Over the years, Disney has released a number of Christmas movies.
One of the most iconic Disney Christmas movies to be released was “The Santa Clause” film series.
The films follow Scott Calvin, portrayed by Tim Allen, a successful toy salesman whose life turns upside down when he magically becomes the next Santa Claus.
Throughout the film, Calvin is persistent about not wanting the job, until he realizes it is his true calling.
In all three films, Calvin is faced with a new situation, but the same consequence: you must save Christmas or else.
Following the release of “The Santa Clause” film series, Disney released several other Christmas movies like “Mickey’s Christmas Carol” and “A Nightmare Before Christmas.”
On Nov. 12, Disney not only released its new streaming site, Disney Plus, but it also released a new Christmas movie, “Noelle,” to ring in the holiday season.
Spoiled, naive Noelle Kringle (Anna Kendrick), Santa Claus’ daughter, does not hide her love for the Christmas spirit, especially when she is making her “famous” Christmas cards for her friends and family.
However, it is her older brother, Nick (Bill Hader), who needs to start showing his appreciation for the holiday.
From a young age, Nick has completed Santa training to take over for his father one day, and continue the Santa Claus legacy.
Years later, Santa Claus has passed and it is time for Nick to take the reins and wear the red hat, much to his dismay.
Due to her upbeat Christmas spirit, their mother insists that Noelle help her brother prepare for his first Christmas as Santa.
With the pressure too much to handle, Noelle suggests Nick take a weekend off to clear his mind.
After the reindeer return a week later without him, it is up to Noelle to find her brother.
Along the way, Noelle meets people from different paths of life that show her the true meaning of Christmas is more than just opening presents.
Similar to “The Santa Clause,” there is a big problem and of course, Christmas must be saved.
Although this idea is a classic, it is starting to get tiring and unfortunately “Noelle” followed in that path.
It’s understandable that Christmas movies should focus solely on Christmas, but why does Christmas itself always have to be in trouble?
However, that is not the main issue that occurred during this film. At the beginning of the film, Noelle is a sweet child who wants to spread Christmas love and joy to everyone around her.
When she asks her father what her path is, he tells her it is making Christmas cards and bringing joy to those around her.
Why can’t she have a job as important as her brother who is going to be Santa Claus?
It was quite upsetting to see her father basically tell her she will never be as important as her brother.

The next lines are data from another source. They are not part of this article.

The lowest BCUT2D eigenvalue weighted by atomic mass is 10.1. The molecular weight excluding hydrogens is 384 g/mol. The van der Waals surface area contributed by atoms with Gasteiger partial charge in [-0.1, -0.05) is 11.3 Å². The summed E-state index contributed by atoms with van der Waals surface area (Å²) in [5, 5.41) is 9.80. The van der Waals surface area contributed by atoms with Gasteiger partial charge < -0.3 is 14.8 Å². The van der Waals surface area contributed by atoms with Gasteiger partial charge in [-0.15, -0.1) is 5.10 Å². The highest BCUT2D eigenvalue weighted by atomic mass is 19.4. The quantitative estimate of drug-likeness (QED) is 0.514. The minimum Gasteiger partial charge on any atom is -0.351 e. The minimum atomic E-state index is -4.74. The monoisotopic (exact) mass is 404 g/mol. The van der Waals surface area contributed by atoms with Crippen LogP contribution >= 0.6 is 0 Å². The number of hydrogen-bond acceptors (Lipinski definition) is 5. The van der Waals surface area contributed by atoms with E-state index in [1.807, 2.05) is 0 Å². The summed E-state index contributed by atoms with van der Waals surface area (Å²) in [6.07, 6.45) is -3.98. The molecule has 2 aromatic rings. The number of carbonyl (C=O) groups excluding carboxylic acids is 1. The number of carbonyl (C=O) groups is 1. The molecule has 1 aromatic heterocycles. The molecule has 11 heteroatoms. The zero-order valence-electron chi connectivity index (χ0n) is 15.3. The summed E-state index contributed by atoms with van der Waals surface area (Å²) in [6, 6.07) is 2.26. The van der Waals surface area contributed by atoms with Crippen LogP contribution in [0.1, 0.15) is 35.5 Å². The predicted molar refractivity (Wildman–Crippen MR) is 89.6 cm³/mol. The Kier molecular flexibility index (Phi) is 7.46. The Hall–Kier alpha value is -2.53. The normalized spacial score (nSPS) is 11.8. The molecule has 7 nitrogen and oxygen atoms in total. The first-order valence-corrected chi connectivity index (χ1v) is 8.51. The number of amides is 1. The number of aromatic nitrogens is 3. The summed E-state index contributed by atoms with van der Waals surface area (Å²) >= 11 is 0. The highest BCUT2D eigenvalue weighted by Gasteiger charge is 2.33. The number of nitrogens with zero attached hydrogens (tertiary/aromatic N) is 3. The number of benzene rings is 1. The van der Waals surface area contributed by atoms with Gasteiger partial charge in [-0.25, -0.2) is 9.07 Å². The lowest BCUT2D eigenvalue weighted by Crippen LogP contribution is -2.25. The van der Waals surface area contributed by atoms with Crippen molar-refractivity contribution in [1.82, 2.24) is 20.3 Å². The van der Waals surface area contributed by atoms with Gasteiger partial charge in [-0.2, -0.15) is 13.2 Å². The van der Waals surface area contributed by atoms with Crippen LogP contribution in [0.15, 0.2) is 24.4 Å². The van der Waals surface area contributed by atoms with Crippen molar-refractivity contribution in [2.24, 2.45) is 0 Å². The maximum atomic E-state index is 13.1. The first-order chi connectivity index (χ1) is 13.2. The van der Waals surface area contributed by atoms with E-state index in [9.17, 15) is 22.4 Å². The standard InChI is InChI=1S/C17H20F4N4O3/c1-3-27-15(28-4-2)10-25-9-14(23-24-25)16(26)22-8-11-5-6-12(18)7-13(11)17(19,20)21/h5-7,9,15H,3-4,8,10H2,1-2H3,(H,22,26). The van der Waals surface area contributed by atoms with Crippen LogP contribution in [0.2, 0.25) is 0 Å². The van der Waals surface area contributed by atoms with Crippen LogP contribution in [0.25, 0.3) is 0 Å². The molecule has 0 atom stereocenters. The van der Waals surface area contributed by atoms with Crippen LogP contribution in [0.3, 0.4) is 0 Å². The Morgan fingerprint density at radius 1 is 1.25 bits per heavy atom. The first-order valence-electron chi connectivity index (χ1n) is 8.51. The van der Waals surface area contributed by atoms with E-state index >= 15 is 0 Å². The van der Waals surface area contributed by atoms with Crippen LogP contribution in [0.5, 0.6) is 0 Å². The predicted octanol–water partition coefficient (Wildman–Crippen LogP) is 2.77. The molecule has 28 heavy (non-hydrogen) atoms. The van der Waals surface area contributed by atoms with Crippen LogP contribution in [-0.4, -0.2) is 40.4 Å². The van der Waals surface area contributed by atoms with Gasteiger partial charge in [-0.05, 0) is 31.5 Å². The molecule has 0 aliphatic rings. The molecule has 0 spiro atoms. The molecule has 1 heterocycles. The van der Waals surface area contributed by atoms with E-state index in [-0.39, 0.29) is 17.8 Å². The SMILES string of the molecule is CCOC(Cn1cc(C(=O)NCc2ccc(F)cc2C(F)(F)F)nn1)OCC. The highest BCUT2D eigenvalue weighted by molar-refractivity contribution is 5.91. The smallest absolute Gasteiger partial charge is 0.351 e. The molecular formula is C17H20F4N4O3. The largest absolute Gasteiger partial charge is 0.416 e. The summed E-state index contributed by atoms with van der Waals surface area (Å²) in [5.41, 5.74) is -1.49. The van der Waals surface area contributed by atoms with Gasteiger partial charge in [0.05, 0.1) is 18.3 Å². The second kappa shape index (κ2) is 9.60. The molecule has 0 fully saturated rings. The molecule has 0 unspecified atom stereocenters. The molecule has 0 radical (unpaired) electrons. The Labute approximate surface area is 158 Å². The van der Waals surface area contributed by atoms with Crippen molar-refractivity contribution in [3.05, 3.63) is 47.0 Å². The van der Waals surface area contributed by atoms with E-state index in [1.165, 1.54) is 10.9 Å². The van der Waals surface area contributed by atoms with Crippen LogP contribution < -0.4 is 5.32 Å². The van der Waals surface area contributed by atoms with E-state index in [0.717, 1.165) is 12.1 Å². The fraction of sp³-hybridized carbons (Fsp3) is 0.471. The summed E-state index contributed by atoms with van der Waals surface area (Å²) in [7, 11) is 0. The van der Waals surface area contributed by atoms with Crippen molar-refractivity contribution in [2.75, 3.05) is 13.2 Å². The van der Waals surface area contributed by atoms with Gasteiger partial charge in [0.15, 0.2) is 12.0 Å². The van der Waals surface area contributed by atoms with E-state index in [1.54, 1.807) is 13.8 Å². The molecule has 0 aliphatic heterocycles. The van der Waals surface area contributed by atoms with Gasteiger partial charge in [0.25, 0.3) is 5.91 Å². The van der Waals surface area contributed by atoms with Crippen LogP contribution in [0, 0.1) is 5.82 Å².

Due to her father giving her this advice, she grows up quite pampered, still needing a nanny to do simple things for her.
When her brother goes missing, she is still seen as a young female who needs a “big, strong man” to rescue the day, a Disney stereotype.
Another stereotype Disney gave her is her animal sidekick who comes to her side when she sings.
As cliche as having an animal sidekick was, her baby reindeer, Snowcone, is an adorable character that made audiences smile.
However, some viewers questioned if he was really a baby reindeer, and not a mix between a lamb and a calf.
Despite the stereotypes, it was a breath of fresh air to see Disney take the ditzy female character and make her the film’s true heroine.
Throughout the film, there are glimpses of Noelle growing up and realzing her true potential, even if she doesn’t want to admit it.
In one scene, Noelle learns that she knows every language, including sign language.
When people start to point out these special things about her, she hides them and turns the focus back on her brother, again pointing to the stereotype that she is not the focus of her own life.
Thankfully in the end, Noelle finally starts to believe in herself, only because everyone else did, but all that matters is she believes.
Kendrick is an actress who can handle any role thrown at her, and her role in “Noelle” proved just that.
She perfectly handled the childish and soon mature sides to her character.
The only unnecessary character that seemed to fill out the plot line was Billy Eichner’s role as Gabe Kringle, Noelle and Nick’s nerdy cousin.
When Nick goes missing, he is appointed the next Santa, and ultimately ruins Christmas.
Overall, “Noelle” was an enjoyable film, and there is high hope that it not only be successful this holiday season, but continue the female empowerment trend in films recently.